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Canada's Restrictions on Scientists' Speech Raise Concerns
24 February 2012 2:34 pm
VANCOUVER, CANADA—Government scientists in Canada are facing growing restrictions on their ability to speak directly to the public and the press—and could benefit from new policies being instituted south of the border in the United States, according to panelists discussing the issue at the annual meeting of the American Association for the Advancement of Science (AAAS, which publishes ScienceInsider) in Vancouver, Canada, this past week.
In one example, Margaret Munro, a reporter with Postmedia News in Canada, noted that media relations rules implemented in 2007 by Environment Canada, an agency similar to the U.S. National Oceanic and Atmospheric Administration (NOAA), have hindered communication between journalists and scientists. It's become so difficult to try to get an interview with government scientists that a lot of reporters have stopped trying, she said. When researchers are allowed to speak, they are sometimes given approved messages to relay to reporters.
A second panelist, Andrew Weaver, a fisheries scientist at the University of Victoria, discussed internal government reports showing that media coverage of climate change science from Environment Canada had dropped precipitously. (Click on the video below to hear his comments.)
WEAVER: It's almost that there's no government science being discussed now in Canada. You saw the stats that I put up where internal documents for the federal government lauded the fact that there was an 80% decline in the amount of climate change, Environment Canada, science that's being discussed. So it's … you know, I think they want to but it's a very cumbersome task and again, I come back to the sad reality that this is not celebrating the successes of Canadian science.
In the United States, President Barack Obama's Administration says it is attempting to free up the lines of communication between government scientists and the public by asking agencies to revamp their scientific integrity policies. Session attendee Colin Quinn helped draft NOAA's new policy, part of its revamped Scientific Integrity Policy, which has gotten a lot of envious looks from researchers on both sides of the border.
QUINN: So NOAA's policy is part of this Administration's and NOAA's leadership's effort to create transparency in the government and one thing that is outlined in the policy is that scientists can communicate their research to the public and that scientists can not only communicate their research, but they can also communicate their opinions to the public and I think that's a very important aspect of the policy.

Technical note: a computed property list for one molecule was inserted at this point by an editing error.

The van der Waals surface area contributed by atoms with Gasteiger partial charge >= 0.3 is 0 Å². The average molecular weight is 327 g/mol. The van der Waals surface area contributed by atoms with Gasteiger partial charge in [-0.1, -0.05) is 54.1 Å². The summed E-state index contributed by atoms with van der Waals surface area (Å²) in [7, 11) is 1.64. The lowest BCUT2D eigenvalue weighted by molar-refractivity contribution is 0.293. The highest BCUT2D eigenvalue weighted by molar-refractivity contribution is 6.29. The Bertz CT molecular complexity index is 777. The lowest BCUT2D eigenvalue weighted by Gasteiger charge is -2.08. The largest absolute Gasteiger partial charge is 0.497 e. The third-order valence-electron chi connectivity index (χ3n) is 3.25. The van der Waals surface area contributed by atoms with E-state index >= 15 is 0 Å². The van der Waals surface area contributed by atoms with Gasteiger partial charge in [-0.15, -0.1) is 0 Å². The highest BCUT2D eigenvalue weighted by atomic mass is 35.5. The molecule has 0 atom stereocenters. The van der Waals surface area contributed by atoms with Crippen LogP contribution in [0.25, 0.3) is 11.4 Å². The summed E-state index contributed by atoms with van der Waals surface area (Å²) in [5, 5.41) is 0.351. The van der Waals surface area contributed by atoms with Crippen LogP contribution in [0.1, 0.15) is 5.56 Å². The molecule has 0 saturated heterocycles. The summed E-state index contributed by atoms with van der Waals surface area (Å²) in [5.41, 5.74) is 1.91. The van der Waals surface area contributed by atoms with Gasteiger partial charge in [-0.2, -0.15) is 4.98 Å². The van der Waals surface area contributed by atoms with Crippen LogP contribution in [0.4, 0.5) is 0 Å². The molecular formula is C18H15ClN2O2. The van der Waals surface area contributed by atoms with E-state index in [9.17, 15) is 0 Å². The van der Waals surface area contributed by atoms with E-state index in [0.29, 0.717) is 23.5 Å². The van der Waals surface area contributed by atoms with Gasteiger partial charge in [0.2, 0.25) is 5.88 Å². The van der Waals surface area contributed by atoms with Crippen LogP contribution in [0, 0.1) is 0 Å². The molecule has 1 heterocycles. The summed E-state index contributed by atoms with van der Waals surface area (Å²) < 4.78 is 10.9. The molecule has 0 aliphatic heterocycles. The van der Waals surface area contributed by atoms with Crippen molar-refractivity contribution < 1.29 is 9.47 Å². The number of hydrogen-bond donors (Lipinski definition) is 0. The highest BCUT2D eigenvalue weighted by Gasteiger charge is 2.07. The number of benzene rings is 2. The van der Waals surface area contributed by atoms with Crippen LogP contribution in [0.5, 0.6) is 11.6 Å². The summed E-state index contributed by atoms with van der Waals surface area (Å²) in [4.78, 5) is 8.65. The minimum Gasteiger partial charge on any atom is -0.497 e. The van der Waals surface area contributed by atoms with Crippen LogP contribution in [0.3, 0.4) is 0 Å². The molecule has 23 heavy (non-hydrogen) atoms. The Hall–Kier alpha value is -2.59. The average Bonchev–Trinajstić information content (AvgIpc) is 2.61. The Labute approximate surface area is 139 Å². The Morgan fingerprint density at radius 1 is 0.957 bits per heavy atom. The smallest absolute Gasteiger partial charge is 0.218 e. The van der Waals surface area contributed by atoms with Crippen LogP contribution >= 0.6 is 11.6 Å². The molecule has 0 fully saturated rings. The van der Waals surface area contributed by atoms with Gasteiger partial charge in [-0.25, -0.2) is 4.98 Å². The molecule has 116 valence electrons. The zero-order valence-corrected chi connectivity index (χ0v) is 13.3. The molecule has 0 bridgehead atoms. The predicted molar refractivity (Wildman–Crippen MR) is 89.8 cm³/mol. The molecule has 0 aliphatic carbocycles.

It's not yet clear exactly how the new policy will affect communication efforts, and Quinn says NOAA is still in the process of making sure all their employees know about it. But he believes the guidelines will help the agency avoid the appearance that it is muzzling researchers, and set an example for other agencies.
Weaver, for one, says the NOAA policy is something Canadian agencies should aspire to.
WEAVER: Everybody looks to the NOAA policy as an amazing piece of communications policy. This is a great success. It's wonderful what NOAA has done there. And some might even argue that they don't need to go as far as that. This is an amazing policy. It basically says you can talk to media whenever you want on any aspect of your expertise and if you want to talk about policy you go do it, but you make sure that you say this is your view and this is not your department's view or your government's view and that's fair enough. I mean you might add to that small caveats that if you're going to talk to the government about policy you do it on your own time and not in the university building. So, there's things like that that could be modified. But the essence is there. It's the dream policy. It's kind of the gold, the platinum standard by which everyone else will be judged.
Organizers of the AAAS session invited deputy ministers from Canadian agencies, such as Fisheries and Oceans and Environment Canada, to participate in the discussion but they declined to attend.